Background: Stargardt Disease is the most common inherited macular degeneration, typically resulting in progressive central vision loss and legal blindness at an early age. We report regarding 34 eyes with Stargardt Disease treated in the Stem Cell Ophthalmology Treatment Study (SCOTS and SCOTS2). Methods: Autologous bone marrow was processed, separating the stem cell fraction which was provided Arms using retrobulbar, subtenons, intravitreal or subretinal and intravenous. The follow-up period was one year. Results: Of the 34 treated eyes, 21 (61.8%) improved, 8 (23.5%) remained stable, and 5 (14.7%) showed continued progression of their disease. Results were statistically significant with p = 0.0004. The average central vision improvement following treatment was 17.96% (95%CI, 16.39-19.53%) and ranged up to 80.5%. Of 17 patients treated, 13 (76.5%) showed visual acuity improvement in one or both eyes, 3 patients (17.6%) showed no net loss, and 1 worsened as a consequence of disease progression; 94.1% of patients had improved vision or remained stable. There were no adverse events. Conclusions: Patients with Stargardt Disease may potentially benefit from autologous bone marrow-derived stem cells (BMSC) as provided in SCOTS. Improvement or stabilization of vision was found to occur for the vast majority of reported patients and findings were highly statistically significant.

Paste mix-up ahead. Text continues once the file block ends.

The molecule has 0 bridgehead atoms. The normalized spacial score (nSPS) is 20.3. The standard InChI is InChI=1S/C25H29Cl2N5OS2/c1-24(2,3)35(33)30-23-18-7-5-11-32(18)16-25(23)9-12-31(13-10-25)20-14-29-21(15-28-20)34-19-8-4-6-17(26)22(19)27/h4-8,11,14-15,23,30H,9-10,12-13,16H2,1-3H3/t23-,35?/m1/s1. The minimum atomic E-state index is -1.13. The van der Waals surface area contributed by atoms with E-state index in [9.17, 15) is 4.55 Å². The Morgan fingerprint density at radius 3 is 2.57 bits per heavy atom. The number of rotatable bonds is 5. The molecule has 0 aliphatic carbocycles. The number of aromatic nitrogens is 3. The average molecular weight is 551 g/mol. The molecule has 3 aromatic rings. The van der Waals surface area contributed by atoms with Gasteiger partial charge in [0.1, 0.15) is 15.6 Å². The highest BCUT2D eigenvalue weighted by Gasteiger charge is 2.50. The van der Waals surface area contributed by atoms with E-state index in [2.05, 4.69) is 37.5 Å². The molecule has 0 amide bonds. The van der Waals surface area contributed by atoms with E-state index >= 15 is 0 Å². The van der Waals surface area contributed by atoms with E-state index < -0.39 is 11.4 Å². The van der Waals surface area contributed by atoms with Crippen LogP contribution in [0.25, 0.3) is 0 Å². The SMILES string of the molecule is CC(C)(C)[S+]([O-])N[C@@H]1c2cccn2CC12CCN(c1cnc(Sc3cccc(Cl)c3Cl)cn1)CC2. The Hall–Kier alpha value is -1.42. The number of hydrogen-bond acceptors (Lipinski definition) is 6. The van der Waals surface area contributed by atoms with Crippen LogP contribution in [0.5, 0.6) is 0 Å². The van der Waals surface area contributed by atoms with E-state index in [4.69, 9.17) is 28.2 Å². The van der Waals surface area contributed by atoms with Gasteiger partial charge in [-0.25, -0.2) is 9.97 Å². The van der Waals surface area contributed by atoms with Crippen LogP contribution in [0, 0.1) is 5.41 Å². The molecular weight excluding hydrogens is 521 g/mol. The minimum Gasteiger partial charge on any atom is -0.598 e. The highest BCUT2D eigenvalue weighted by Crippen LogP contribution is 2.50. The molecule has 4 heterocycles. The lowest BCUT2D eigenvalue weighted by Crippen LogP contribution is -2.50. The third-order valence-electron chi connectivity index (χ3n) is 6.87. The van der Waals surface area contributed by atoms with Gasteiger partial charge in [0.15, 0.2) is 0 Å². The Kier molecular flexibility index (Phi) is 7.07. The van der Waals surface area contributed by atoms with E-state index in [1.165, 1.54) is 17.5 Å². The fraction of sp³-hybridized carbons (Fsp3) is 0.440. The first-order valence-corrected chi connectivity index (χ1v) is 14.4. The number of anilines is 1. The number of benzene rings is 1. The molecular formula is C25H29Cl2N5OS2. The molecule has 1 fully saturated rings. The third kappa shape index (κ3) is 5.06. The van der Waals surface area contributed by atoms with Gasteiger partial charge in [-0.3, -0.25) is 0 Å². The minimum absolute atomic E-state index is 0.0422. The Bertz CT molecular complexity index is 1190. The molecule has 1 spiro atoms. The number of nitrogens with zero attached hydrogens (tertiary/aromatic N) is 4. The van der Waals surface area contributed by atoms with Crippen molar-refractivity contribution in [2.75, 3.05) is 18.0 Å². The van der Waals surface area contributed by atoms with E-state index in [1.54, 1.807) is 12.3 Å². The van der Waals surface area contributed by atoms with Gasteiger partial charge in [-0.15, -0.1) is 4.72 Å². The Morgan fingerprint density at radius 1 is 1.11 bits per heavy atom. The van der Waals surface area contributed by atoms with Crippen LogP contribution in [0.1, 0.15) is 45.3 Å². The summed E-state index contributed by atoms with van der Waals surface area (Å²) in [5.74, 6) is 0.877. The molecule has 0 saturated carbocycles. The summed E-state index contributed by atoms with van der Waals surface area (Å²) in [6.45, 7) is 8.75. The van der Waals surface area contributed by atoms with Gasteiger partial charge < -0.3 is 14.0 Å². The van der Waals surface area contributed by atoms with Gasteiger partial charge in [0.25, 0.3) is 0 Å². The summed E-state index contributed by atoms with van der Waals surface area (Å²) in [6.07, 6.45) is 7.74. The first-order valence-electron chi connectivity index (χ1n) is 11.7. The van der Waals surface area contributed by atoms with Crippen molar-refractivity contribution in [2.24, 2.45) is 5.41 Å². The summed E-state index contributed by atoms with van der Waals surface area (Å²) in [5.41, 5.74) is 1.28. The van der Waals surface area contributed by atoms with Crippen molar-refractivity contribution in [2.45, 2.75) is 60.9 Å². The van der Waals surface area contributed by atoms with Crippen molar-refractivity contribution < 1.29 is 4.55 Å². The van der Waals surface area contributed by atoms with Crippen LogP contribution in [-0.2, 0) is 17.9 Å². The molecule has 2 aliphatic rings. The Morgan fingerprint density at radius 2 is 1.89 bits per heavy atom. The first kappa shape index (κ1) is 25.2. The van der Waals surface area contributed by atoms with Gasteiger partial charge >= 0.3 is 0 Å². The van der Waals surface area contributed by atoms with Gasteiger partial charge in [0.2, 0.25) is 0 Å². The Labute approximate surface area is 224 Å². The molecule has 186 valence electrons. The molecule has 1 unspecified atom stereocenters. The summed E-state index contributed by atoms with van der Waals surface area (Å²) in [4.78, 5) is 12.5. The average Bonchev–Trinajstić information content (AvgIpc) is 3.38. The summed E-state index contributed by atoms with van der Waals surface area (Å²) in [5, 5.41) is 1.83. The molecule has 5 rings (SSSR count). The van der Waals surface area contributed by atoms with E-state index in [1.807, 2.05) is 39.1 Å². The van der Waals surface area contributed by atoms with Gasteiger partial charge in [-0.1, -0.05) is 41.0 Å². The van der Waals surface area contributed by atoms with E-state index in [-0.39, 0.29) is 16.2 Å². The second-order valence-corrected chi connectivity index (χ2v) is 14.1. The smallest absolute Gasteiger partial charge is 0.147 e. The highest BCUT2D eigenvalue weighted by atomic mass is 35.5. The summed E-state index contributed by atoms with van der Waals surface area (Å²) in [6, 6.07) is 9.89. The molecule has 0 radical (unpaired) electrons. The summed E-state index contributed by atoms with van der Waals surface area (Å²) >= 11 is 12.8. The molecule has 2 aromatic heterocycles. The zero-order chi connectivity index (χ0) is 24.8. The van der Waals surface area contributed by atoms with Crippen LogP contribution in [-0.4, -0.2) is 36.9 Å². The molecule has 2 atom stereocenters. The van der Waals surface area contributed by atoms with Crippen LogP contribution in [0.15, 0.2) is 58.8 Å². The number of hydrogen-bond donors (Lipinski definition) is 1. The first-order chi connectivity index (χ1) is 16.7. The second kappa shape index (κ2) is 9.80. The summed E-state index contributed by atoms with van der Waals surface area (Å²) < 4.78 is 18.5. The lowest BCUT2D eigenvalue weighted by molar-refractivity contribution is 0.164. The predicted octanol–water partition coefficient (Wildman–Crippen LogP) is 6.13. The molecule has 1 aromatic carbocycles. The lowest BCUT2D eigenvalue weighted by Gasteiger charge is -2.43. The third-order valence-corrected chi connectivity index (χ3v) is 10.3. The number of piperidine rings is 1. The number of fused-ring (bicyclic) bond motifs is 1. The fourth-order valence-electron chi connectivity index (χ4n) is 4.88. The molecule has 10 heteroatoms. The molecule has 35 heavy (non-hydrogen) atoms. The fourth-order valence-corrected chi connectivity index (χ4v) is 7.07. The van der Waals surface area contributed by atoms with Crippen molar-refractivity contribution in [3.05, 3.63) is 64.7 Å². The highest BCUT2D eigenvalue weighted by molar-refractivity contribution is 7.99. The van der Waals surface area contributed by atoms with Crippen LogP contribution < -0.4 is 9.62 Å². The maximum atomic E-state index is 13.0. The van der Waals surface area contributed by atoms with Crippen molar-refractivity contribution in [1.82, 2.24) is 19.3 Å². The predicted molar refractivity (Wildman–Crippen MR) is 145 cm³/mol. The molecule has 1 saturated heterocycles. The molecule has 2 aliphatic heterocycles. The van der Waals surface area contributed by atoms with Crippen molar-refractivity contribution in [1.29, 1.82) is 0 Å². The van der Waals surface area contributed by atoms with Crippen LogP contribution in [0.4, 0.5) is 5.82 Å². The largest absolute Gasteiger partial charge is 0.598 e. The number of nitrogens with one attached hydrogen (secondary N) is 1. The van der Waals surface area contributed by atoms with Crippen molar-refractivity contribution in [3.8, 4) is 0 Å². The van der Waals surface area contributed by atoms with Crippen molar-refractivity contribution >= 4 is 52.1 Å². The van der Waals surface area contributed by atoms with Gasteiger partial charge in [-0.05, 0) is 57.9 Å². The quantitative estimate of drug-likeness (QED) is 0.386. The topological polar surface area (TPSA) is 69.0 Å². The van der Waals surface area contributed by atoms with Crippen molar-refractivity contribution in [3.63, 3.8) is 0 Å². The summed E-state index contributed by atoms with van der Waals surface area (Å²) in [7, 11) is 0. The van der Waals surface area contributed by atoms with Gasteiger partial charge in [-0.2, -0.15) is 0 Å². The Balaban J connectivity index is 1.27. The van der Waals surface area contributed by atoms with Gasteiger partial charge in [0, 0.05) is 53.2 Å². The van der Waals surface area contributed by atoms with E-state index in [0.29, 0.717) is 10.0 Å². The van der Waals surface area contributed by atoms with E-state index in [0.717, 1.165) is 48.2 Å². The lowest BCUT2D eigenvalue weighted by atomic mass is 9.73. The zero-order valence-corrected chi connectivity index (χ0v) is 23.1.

Keywords: ABCA4 mutation; BMSC; SGDT1; Stargardt Disease; bone marrow-derived stem cells; hereditary macular degeneration; hereditary maculopathy; juvenile macular degeneration; macular degeneration; stem cells.